If a recent report is true the Justice Department will need a new name -- and some of us will have to step up and admit we were wrong.
It was clear that the foreclosure fraud settlement which the Administration and most states reached with major US banks was a great deal for the big banks -- and a lousy deal for the public. But some of us found reason to hope against hope that the settlement would be accompanied by real investigation of crooked bankers, after years of flim-flammery and disgraceful inaction by the Justice Department.
Not that we were entirely naive. The Administration's track record was poor. and even had a slight resonance of bad faith. when it came to prosecuting Wall Street criminality. So, speaking only for myself, that cautious support came with renewed pressure on the Administration to back its words with action.
Some of us knew that, pace Pete Townshend, we very well might get fooled again.
"The hypnotized never lie ..."
Now it looks like we were -- fooled again, that is. From a report published this weekend in the Huffington Post: "A last-ditch effort by federal and state law enforcement authorities to hold Wall Street accountable for nearly bringing down the U.S. economy is unlikely to lead to any criminal charges against big bank executives, according to a source close to the investigation."
The Huffington Post's anonymous source said that instead of criminal indictments, the task force "will instead most likely bring civil lawsuits against some of the banks involved." That would most likely mean more of what we've seen so far: Bankers earn hefty salaries and bonuses by committing crimes. Punishment is restricted to fines, which are paid by the bank and not the bankers -- giving them absolutely no reason not to do the same thing again.
Gee, what a surprise --
Not. In the months since the President boasted of the beefed-up task force in his State of the Union message, reports (including our own) have suggested that the Justice Department consistently refused to provide it with even the minimal resources it had requested. (It had asked for roughly 100 to 200 staffers, depending on the sources cited, as opposed to more than 1,000 which were assigned to the much smaller savings and loan scandal of the 1980s.)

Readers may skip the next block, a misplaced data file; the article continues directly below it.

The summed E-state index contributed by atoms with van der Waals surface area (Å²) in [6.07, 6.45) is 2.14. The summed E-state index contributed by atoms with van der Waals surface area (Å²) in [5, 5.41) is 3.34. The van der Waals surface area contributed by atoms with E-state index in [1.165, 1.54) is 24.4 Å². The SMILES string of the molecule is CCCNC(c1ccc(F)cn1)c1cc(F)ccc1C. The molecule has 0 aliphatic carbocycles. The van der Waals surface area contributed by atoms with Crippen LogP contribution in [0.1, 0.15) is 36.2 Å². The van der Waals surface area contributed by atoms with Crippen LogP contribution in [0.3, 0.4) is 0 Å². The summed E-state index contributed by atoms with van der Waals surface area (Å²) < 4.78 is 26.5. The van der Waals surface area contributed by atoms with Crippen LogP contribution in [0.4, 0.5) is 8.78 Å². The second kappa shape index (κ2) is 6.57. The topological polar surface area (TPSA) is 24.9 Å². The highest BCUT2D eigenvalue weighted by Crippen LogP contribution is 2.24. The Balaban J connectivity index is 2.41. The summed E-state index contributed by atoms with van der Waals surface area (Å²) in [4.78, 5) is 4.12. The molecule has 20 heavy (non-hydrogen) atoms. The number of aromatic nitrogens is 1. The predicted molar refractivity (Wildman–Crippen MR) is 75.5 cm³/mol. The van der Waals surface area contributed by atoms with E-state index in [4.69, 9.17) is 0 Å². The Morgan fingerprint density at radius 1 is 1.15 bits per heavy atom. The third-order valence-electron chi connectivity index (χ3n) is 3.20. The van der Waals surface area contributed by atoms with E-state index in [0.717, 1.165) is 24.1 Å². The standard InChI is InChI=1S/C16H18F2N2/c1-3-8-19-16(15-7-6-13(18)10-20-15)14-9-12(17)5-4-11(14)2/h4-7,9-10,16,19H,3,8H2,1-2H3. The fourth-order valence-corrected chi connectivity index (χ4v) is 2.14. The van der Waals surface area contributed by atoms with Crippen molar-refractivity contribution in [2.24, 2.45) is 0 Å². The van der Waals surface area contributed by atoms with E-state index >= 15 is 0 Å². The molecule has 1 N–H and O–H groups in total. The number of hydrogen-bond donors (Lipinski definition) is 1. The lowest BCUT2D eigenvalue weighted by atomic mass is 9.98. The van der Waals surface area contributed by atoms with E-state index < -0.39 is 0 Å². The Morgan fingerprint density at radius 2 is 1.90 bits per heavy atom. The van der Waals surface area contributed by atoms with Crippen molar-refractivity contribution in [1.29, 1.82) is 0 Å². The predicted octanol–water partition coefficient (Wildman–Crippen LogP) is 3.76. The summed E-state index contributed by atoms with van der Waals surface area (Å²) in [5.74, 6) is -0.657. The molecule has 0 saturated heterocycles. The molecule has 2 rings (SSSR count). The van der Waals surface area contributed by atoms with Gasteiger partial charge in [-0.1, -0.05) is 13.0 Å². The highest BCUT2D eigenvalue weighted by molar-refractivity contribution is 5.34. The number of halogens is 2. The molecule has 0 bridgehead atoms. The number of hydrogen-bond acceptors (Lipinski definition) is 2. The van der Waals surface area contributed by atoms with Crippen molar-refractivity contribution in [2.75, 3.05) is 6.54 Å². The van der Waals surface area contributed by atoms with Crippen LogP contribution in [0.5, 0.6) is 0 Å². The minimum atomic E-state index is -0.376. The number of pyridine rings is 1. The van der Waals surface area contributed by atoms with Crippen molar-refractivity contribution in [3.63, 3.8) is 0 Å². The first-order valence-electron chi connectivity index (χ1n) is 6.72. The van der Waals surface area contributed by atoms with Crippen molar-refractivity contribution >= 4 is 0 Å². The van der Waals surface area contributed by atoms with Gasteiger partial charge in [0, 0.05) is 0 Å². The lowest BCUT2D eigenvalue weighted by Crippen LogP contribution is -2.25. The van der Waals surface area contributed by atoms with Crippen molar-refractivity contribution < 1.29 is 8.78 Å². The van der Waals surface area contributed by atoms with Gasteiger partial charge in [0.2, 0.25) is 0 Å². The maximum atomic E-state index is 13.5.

In case the chain of command is unclear, let's spell it out: Everyone at the Justice Department reports to Attorney General Eric Holder. Holder reports to the President of the United States.
Barack Obama took office as the economy was suffering a massive collapse brought on by widespread Wall Street fraud. It wasn't a good sign when he appointed Eric Holder, a highly-paid attorney for the prominent Wall Street law firm Covington & Burling, to act as the nation's chief law enforcement officer. While it's certainly possible for talented attorneys to move from defense to prosecution or vice versa, when it comes to Wall Street Holder has managed the Justice Department like ... well, like a highly-paid attorney for a prominent Wall Street law firm.
First Holder tried to buffalo the public into believe he was fighting mortgage fraud with a deceptive publicity scam called "Blind Trust" -- which the Columbia Journalism Review reviewed with the headline, "Obama Administration's Financial Fraud Stunt Backfires."
Then Holder declined to prosecute anyone for the misdeeds of the AIG Financial Products group (note: I was a mid-level AIG executive in another part of the organization), despite the massive evidence of potentially criminal wrongdoing compiled the Levin Subcommittee and others.
(See "Law and Order: AIG" for, among other things, a chronology of events which includes an investor call in which executives made statements which their independent accounting firm considered false. There's a name for what happens when executives make false public statements about the material condition of their firm. That name is "investor fraud.")